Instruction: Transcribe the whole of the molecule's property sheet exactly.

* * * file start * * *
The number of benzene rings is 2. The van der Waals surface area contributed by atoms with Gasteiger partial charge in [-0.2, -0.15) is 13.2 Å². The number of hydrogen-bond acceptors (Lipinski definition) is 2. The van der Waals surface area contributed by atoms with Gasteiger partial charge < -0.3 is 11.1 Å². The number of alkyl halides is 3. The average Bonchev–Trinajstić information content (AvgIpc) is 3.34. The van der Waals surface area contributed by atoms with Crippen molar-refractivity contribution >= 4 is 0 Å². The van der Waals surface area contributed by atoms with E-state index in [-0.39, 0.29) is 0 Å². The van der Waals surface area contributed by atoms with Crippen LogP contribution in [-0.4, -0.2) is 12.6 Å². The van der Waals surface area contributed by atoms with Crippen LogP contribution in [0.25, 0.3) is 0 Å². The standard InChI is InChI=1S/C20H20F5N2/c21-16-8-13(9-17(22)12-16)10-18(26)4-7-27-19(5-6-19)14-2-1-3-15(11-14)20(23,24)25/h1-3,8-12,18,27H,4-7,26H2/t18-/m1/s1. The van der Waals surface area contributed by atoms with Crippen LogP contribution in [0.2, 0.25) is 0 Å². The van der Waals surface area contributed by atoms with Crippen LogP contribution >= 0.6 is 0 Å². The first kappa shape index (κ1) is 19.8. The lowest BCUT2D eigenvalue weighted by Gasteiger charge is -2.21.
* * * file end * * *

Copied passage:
The number of benzene rings is 2. The van der Waals surface area contributed by atoms with Gasteiger partial charge in [-0.2, -0.15) is 13.2 Å². The number of hydrogen-bond acceptors (Lipinski definition) is 2. The van der Waals surface area contributed by atoms with Gasteiger partial charge < -0.3 is 11.1 Å². The number of alkyl halides is 3. The average Bonchev–Trinajstić information content (AvgIpc) is 3.34. The van der Waals surface area contributed by atoms with Crippen molar-refractivity contribution >= 4 is 0 Å². The van der Waals surface area contributed by atoms with E-state index in [-0.39, 0.29) is 0 Å². The van der Waals surface area contributed by atoms with Crippen LogP contribution in [-0.4, -0.2) is 12.6 Å². The van der Waals surface area contributed by atoms with Crippen LogP contribution in [0.25, 0.3) is 0 Å². The standard InChI is InChI=1S/C20H20F5N2/c21-16-8-13(9-17(22)12-16)10-18(26)4-7-27-19(5-6-19)14-2-1-3-15(11-14)20(23,24)25/h1-3,8-12,18,27H,4-7,26H2/t18-/m1/s1. The van der Waals surface area contributed by atoms with Crippen LogP contribution in [0.2, 0.25) is 0 Å². The van der Waals surface area contributed by atoms with Crippen LogP contribution >= 0.6 is 0 Å². The first kappa shape index (κ1) is 19.8. The lowest BCUT2D eigenvalue weighted by Gasteiger charge is -2.21.